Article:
This Week: Barakamon, Free! – Eternal Summer, M3: The Dark Metal, Mobile Suit Gundam-san, Space☆Dandy Season Two, and Tokyo ESP.
In a quality of life upgrade for readers, I made a new category over the last week, where I collected my previous episodic opinions on shows as they were airing and placed them with their series friends. The goal is to make things a lot easier for folks to read past opinions from these posts without needing to flip through a dozen or two separate pages, which is especially helpful if someone only picks up a show after it has ended.
So, if you ever wanted to refer back to my longer Ping Pong The Animation write-ups from last season, experience my pain of Pupa all over again, among many others as they were in their weekly formats here, now you can!
Given that my other categories have Things I Can Find In My Closet naming schemes, the section is merely called Notebooks. While I backdated these entries so as to not flood the blog in the present, going forwards I will merely publish these as shows or seasons end. M3: The Dark Metal lacks one for now due to insufficient previous material, and Rowdy Sumo Wrestler Matsutaro!! has an uncertain series length I am willing to wait a few more weeks before collecting its prior write-ups together.
By the same token, I wheeled this out two months ago without an announcement, but while I am here: There is also now an Index page and related sub-pages, which contains a much easier to navigate collection of lists and links back to previous material across all the categories on this blog.
Ideally these enhancements make for a more convenient reading experience, especially with the number of posts in the archives.
Now then: TV shows and stuff!
Barakamon [Episode five]
The episode where Naru, Tamako, Miwa pull their “Teach us calligraphy!” card on Seishuu. Or, at least an episode where that happens, as I can not imagine this will be the last time such an event transpires.
In this case, we turn then to how our sudden penmanship professor can not be in all places at once, and needs to leave the room for a bit while the practice on with what they deem to be repetitive writing exercises. So things turn to questions of if Seishuu is dating, who he would be dating, or perhaps even married to, and our trio of girls generally turning some of his possessions inside out in search of an answer. Antics go as could be expected in this situation, in that even the most promising of potential leads turns up empty. Everyone is very much caught red handed, as opposed to being perhaps a bit more spattered with black ink, and at that I think the scene delivered. Naru freaking out as only a little kid would at the thought of someone dating, the two older teenage girls having their more level headed inquisitive-with-intent-to-embarrass-the-new-guy modality, and so on.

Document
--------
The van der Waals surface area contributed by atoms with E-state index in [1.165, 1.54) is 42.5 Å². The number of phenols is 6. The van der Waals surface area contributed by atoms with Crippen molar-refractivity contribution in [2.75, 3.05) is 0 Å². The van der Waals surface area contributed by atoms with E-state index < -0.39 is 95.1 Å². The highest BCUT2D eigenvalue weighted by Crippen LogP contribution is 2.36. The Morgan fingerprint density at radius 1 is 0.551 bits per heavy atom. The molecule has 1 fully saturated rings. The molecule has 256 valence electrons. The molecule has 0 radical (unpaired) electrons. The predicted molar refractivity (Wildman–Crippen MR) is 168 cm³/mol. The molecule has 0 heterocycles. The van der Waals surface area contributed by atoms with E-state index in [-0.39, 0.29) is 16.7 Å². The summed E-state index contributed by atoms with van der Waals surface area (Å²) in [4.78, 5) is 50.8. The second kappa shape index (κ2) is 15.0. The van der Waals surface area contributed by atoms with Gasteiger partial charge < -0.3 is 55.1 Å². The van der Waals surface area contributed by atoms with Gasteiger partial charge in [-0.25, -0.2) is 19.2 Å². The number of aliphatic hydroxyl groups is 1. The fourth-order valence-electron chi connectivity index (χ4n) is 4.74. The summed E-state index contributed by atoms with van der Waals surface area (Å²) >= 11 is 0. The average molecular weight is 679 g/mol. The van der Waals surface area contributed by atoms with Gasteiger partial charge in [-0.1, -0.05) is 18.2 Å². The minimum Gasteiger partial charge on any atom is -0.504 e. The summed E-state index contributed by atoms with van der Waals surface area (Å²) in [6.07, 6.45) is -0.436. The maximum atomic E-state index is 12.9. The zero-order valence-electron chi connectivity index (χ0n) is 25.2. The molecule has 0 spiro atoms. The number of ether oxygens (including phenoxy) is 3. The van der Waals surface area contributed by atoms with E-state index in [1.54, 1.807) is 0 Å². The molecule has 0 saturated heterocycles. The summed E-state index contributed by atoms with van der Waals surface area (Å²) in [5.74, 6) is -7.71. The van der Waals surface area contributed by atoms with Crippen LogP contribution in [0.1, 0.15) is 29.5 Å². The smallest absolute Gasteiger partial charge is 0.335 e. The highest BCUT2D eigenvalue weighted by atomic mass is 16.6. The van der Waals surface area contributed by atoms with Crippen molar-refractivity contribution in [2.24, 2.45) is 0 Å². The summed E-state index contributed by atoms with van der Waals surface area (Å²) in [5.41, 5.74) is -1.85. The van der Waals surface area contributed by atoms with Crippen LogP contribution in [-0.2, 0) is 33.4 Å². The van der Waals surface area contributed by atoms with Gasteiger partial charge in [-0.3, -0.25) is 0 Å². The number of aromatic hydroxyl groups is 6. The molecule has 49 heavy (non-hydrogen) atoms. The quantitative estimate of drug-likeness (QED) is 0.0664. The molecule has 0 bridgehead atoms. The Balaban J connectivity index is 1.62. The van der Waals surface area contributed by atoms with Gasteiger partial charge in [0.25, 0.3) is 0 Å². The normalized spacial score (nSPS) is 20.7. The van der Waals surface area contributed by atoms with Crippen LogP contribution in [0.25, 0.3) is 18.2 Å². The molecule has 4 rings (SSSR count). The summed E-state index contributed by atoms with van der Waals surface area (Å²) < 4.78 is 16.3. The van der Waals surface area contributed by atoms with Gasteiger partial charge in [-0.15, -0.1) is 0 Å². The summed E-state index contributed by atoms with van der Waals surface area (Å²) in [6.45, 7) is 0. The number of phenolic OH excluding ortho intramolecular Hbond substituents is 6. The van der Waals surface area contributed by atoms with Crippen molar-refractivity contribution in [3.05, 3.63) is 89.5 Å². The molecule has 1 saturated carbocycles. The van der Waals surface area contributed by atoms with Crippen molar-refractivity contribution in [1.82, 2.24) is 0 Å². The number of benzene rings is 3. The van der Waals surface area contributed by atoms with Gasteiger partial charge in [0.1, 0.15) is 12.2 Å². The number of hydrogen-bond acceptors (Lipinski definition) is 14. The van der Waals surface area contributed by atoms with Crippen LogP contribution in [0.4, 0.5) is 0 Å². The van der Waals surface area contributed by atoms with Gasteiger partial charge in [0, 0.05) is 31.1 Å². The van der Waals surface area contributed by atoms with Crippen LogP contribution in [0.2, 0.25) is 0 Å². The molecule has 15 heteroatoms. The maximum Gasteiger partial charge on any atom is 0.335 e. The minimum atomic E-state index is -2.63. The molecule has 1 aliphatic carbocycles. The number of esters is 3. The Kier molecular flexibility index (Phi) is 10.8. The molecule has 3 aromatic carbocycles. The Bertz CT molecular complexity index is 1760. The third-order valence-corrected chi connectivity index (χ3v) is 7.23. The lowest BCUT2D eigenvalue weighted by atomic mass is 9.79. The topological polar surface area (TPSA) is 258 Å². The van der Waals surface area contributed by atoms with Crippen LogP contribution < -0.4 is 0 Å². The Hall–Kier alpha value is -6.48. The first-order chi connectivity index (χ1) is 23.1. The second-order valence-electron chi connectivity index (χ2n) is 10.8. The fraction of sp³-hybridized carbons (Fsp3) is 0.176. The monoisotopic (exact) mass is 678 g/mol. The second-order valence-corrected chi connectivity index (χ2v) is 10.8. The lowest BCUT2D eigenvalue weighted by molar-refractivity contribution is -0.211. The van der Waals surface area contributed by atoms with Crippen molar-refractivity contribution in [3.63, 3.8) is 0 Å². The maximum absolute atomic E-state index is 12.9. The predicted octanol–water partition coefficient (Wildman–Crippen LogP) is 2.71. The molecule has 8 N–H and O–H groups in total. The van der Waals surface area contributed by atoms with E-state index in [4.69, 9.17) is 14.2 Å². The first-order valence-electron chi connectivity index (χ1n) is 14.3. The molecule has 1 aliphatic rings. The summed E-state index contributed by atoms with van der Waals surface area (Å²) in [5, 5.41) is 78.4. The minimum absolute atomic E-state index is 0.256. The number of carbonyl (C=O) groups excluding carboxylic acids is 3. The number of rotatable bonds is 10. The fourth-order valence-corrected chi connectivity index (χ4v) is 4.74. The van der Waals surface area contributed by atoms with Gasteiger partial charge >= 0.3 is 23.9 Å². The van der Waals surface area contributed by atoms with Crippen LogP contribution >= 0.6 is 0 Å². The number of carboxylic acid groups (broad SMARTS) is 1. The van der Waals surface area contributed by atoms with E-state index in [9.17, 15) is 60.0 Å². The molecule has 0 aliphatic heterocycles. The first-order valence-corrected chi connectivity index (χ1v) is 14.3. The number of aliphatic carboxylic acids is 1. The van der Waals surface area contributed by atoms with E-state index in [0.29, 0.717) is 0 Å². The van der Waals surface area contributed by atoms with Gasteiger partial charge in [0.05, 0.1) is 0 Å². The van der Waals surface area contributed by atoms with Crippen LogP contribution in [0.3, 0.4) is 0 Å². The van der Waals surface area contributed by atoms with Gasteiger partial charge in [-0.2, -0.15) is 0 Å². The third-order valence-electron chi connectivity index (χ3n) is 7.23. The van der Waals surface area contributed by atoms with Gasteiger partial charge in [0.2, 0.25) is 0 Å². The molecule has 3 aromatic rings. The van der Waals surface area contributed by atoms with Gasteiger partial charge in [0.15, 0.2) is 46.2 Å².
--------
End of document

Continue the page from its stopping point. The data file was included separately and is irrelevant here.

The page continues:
Just a nice little amusing character moment for all those involved, which I appreciated, especially after my previous concerns over the show generally not being as funny in the non-calligraphy moments. Though, perhaps this was arguably still one of those, in that they were supposed to be writing but chose to stop after a while.
The second half revolving around the beach brings those same concerns a bit more up to the surface again though.
I still do not really find Tamako’s “I’m not a secret fujoshi!” character bits all that funny, which is not really a deal killer since it is only a single character and Barakamon has a wider cast to lean on. But, I really do not think the show needed to break out the sea slugs and have characters jerking them off like “Doesn’t this remind you of anything, audience?” Complete with pixelated fluid excretions being generated by grade school girls rubbing the slug.
I mean, hell, there are people who read this blog who know me in real life. They know full well I am not against dropping innuendoes or the like for charged comedic purposes. But, well, I also think this little bit was kind of out of line for a show like this. I do not think Barakamon needs to lean on little girls yanking This Is A Dick Ejaculation Joke style comedy, as it has such a large swath of other and more robust character material it can pull from.
Silver Spoon and Non Non Biyori each made use of their country settings in their own ways for instance that made them really enjoyable for me, and I could show them to non-anime watching friends and family with no fuss. Barakamon feels a lot more otaku oriented for now, sadly, which is a shame.
Free! – Eternal Summer [Episode six]
While it took us most of a full season last time to get to the prefecture level tournament, here we are again! The characters are pretty pleased with this as well.
And not a moment too soon, really, as I imagine we have a longer national run to try and fit in this time as well for the second half of the season. In addition to any looming ticking time bomb issues Sousuke is here to introduce.
In bringing back the tournament event selection matter from several episodes ago, the notion that Makoto and Haru will be each participating in the 200m Freestyle returns. We see a bit more of their childhood together, which I think is fair as these two characters are the ones who have known each other for the longest period of time, and how they originally came to decide to join the Iwatobi swim club as children. Right up to and even including a bit on where the dolphin imagery that surrounds Haru comes from, via something as simple as a little keychain toy of the animal that Makoto also wanted but decided to switch gears to a clownfish and allow Haru to have instead.